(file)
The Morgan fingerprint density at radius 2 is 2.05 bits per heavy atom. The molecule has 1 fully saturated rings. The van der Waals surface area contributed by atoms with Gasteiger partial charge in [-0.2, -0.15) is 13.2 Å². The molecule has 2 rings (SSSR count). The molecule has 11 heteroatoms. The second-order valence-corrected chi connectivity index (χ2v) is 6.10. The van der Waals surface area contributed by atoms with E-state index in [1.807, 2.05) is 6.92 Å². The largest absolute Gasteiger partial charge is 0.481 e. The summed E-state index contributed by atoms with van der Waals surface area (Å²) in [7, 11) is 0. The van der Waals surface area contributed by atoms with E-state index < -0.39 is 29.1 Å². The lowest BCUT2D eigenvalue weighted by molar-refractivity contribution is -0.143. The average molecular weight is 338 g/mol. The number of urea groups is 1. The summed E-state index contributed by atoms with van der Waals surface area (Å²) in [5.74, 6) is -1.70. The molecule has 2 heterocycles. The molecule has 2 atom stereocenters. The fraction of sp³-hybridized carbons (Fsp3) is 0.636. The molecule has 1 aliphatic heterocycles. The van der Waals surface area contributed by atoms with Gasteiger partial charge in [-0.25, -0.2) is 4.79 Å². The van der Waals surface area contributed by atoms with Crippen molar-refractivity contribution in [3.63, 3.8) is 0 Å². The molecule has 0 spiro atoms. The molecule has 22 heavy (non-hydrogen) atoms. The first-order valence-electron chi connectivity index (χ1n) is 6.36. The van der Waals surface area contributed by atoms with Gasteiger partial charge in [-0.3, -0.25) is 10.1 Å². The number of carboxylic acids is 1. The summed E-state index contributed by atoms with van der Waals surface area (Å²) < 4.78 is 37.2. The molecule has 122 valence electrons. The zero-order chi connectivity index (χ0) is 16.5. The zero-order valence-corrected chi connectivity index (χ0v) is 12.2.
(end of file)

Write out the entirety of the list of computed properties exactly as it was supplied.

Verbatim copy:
The Morgan fingerprint density at radius 2 is 2.05 bits per heavy atom. The molecule has 1 fully saturated rings. The van der Waals surface area contributed by atoms with Gasteiger partial charge in [-0.2, -0.15) is 13.2 Å². The molecule has 2 rings (SSSR count). The molecule has 11 heteroatoms. The second-order valence-corrected chi connectivity index (χ2v) is 6.10. The van der Waals surface area contributed by atoms with E-state index in [1.807, 2.05) is 6.92 Å². The largest absolute Gasteiger partial charge is 0.481 e. The summed E-state index contributed by atoms with van der Waals surface area (Å²) in [7, 11) is 0. The van der Waals surface area contributed by atoms with E-state index < -0.39 is 29.1 Å². The lowest BCUT2D eigenvalue weighted by molar-refractivity contribution is -0.143. The average molecular weight is 338 g/mol. The number of urea groups is 1. The summed E-state index contributed by atoms with van der Waals surface area (Å²) in [5.74, 6) is -1.70. The molecule has 2 heterocycles. The molecule has 2 atom stereocenters. The fraction of sp³-hybridized carbons (Fsp3) is 0.636. The molecule has 1 aliphatic heterocycles. The van der Waals surface area contributed by atoms with Gasteiger partial charge in [-0.25, -0.2) is 4.79 Å². The van der Waals surface area contributed by atoms with Crippen molar-refractivity contribution in [3.63, 3.8) is 0 Å². The molecule has 0 spiro atoms. The molecule has 22 heavy (non-hydrogen) atoms. The first-order valence-electron chi connectivity index (χ1n) is 6.36. The van der Waals surface area contributed by atoms with Gasteiger partial charge in [-0.3, -0.25) is 10.1 Å². The number of carboxylic acids is 1. The summed E-state index contributed by atoms with van der Waals surface area (Å²) < 4.78 is 37.2. The molecule has 122 valence electrons. The zero-order chi connectivity index (χ0) is 16.5. The zero-order valence-corrected chi connectivity index (χ0v) is 12.2.